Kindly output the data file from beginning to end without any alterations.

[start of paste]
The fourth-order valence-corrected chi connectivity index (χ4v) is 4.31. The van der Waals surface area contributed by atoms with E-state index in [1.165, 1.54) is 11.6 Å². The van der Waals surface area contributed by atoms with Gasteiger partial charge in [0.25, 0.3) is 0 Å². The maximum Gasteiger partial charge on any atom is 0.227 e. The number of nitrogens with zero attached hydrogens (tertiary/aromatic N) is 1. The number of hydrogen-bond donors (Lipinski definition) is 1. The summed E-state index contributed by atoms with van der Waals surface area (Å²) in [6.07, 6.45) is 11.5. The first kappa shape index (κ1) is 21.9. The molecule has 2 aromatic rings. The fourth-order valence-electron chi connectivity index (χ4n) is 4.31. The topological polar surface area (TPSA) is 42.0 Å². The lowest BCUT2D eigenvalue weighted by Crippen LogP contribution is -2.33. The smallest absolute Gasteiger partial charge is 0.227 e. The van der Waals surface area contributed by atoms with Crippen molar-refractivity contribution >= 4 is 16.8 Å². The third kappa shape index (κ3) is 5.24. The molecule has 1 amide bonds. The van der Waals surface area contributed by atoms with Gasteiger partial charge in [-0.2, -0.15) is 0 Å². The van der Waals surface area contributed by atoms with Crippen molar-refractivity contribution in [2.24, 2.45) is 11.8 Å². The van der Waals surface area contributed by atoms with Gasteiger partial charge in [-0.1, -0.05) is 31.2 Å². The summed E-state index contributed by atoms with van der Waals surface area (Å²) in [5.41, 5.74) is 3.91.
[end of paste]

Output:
The fourth-order valence-corrected chi connectivity index (χ4v) is 4.31. The van der Waals surface area contributed by atoms with E-state index in [1.165, 1.54) is 11.6 Å². The van der Waals surface area contributed by atoms with Gasteiger partial charge in [0.25, 0.3) is 0 Å². The maximum Gasteiger partial charge on any atom is 0.227 e. The number of nitrogens with zero attached hydrogens (tertiary/aromatic N) is 1. The number of hydrogen-bond donors (Lipinski definition) is 1. The summed E-state index contributed by atoms with van der Waals surface area (Å²) in [6.07, 6.45) is 11.5. The first kappa shape index (κ1) is 21.9. The molecule has 2 aromatic rings. The fourth-order valence-electron chi connectivity index (χ4n) is 4.31. The topological polar surface area (TPSA) is 42.0 Å². The lowest BCUT2D eigenvalue weighted by Crippen LogP contribution is -2.33. The smallest absolute Gasteiger partial charge is 0.227 e. The van der Waals surface area contributed by atoms with Crippen molar-refractivity contribution >= 4 is 16.8 Å². The third kappa shape index (κ3) is 5.24. The molecule has 1 amide bonds. The van der Waals surface area contributed by atoms with Gasteiger partial charge in [-0.2, -0.15) is 0 Å². The van der Waals surface area contributed by atoms with Crippen molar-refractivity contribution in [2.24, 2.45) is 11.8 Å². The van der Waals surface area contributed by atoms with Gasteiger partial charge in [-0.1, -0.05) is 31.2 Å². The summed E-state index contributed by atoms with van der Waals surface area (Å²) in [5.41, 5.74) is 3.91.